Article Published by Vertical Magazine

Have you ever been hired by a company or promoted to a new position and feel you received less than adequate training? Did the person doing the training spend time with you and explain in detail so that you understood? Or was the training rushed, rude and full of disregard?

Recently, I spoke with a pilot who was doing training with a senior pilot. He told me he found it difficult to stay positive and focused when the senior pilot made sarcastic jokes about his performance. The senior pilot used a direct way of giving instructions, and he rushed through the lessons, causing the pilot to get flustered and lose focus. Instead of showing any concern, the senior pilot would get frustrated and lose his patience. The pilot also got frustrated, which caused him to make more errors. It was a vicious cycle.

The pilot taking the training was more quiet and introverted. He was a perfectionist, operated by the book, and did not like to get things wrong. The senior pilot was outgoing, hard-working, and would slightly “bend” the rules if it meant getting things done. He had expectations of the way things should operate, and he had no problem letting others know how he felt. Both of them are great pilots, but with two very different personalities. And now they are clashing in the cockpit. As you can imagine, the training is not going well.

This is not the first time I have heard this scenario, nor will it be the last. It usually happens when someone is promoted to a training position for one or more of the following reasons: they are good at their current job, have been there the longest, are the next person in line for a promotion, meet the right requirements, or there is no one else to do it. Unfortunately, sometimes people are promoted into a position of leadership without being given leadership training. As a person in charge of training others, you need to have leadership skills. You transition from utilizing technical skills as the primary purpose of your job, to people skills.

Why is it that pilots and mechanics are trained and required to be checked out on a new aircraft, yet when they are promoted to a leadership position, they are not provided any training on how to be a great leader? How comfortable would you feel jumping into an aircraft flown by a pilot, or maintained by a mechanic, who was unfamiliar with the make and model? Yet every day, people manage and/or train others without any training in how to do so.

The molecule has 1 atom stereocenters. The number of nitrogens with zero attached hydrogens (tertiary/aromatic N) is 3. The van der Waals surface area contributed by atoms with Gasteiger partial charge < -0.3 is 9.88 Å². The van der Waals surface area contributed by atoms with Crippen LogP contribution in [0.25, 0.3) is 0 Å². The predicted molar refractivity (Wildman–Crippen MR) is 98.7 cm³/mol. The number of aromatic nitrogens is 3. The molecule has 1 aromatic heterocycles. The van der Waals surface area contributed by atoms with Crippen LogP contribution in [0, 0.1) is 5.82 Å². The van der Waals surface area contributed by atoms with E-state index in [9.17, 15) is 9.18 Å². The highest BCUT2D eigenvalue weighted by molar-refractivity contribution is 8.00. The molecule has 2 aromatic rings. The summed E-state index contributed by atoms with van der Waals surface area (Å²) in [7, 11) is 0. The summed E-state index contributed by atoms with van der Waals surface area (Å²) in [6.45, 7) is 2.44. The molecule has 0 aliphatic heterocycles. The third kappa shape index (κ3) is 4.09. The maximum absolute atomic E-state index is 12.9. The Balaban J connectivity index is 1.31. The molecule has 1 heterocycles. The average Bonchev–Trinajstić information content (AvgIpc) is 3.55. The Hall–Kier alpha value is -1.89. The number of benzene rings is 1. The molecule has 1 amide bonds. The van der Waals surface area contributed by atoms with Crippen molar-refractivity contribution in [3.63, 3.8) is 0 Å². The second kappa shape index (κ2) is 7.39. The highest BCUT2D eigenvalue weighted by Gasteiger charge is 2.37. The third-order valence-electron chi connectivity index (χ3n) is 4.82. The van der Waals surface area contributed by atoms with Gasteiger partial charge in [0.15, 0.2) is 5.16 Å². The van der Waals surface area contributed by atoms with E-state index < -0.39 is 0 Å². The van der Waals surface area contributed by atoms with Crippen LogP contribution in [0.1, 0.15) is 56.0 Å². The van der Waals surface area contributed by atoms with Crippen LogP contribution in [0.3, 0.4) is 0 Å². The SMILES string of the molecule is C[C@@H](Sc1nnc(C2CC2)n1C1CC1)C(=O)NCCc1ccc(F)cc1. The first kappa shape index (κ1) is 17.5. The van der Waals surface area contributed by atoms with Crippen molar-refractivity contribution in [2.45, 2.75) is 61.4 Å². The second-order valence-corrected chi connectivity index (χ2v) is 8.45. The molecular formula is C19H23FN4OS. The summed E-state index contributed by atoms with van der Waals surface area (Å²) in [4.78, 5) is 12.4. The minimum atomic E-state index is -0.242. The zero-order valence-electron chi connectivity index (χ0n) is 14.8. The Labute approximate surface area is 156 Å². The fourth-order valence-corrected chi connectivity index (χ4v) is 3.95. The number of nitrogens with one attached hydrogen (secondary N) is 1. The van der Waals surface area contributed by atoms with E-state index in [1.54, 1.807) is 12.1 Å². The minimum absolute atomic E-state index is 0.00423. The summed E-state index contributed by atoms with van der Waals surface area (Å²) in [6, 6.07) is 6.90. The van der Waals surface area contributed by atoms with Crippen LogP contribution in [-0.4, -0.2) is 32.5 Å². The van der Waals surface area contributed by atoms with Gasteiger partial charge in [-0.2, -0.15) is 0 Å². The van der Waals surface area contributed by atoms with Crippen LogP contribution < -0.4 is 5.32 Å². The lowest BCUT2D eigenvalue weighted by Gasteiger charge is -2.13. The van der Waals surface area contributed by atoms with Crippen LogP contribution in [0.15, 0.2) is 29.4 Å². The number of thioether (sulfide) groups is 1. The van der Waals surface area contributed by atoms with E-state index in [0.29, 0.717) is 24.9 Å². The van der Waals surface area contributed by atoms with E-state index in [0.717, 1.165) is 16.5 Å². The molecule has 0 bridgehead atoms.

A successful trainer needs to have certain skills. They should already have the technical skills, but they often lack the personal skills. According to the psychologist and author Daniel Goleman, emotional intelligence is a group of five skills that allows leaders to maximize their own and their followers’ performance. These skills are: self-awareness, self-regulation, motivation, empathy, and social skill.

Firstly, self-awareness is knowing one’s strengths, weaknesses, drives, values, and impact on others.

The senior pilot in my example lacked self-awareness. He was not aware the impact his method of training was having on the pilot. He thought he was “joking” when he was pointing out the things the pilot was doing incorrectly, but instead the pilot was taking the jokes as insults. His weakness was not being able to accurately assess the level of his frustration as well as the pilot’s, and how that impacted the training session.

Next is self-regulation, which is the ability to control or redirect disruptive impulses and moods.

The senior pilot allowed his frustration to show. He made sarcastic jokes and allowed his mood to shift when things weren’t going smoothly. This had a direct negative impact on the pilot, who was there to focus on his training.

The third skill is motivation, or relishing achievement for its own sake.

Relishing achievement does not mean boasting. It means taking pride in a job well done and looking for creative solutions. The senior pilot was most likely not motivated to be the best trainer; otherwise he would have found other methods to encourage the pilot. Chances are the senior pilot was “motivated” by external reasons such as a promotion once the new pilot’s training was complete.

Then there’s empathy, in the form of understanding other people’s makeup.

Anyone who is in a position to lead, train, manage or direct, will not be successful in that role unless they have empathy. Empathy does not mean feeling sorry for someone. It means being able to put yourself in another person’s shoes so that you can make better decisions for a better outcome. Had the senior pilot reminded himself of what it feels like to be training and learning something new, he could have focused on more positive feedback instead of using sarcasm.

Lastly, emotional intelligence requires social skills.

Not the type of social skills of telling stories in a bar over a couple of beers. It means finding common ground and building a rapport with someone because you may need this person in the future. The senior pilot failed to build a rapport with the pilot. Instead he created a relationship that was strained from the start. Not only did this interfere with providing good training, but it also created turmoil in the cockpit. Most likely in the future, when these pilots fly together on regular missions, the animosity will still be there.

Technical skill and job performance are important pieces when it comes to being a successful trainer, but without emotional intelligence, the puzzle is not complete. The good news is that emotional intelligence can be learned. As Goleman says: “It takes time and, most of all, commitment. But the benefits that come from having a well-developed emotional intelligence, both for the individual and for the organization, make it worth the effort.”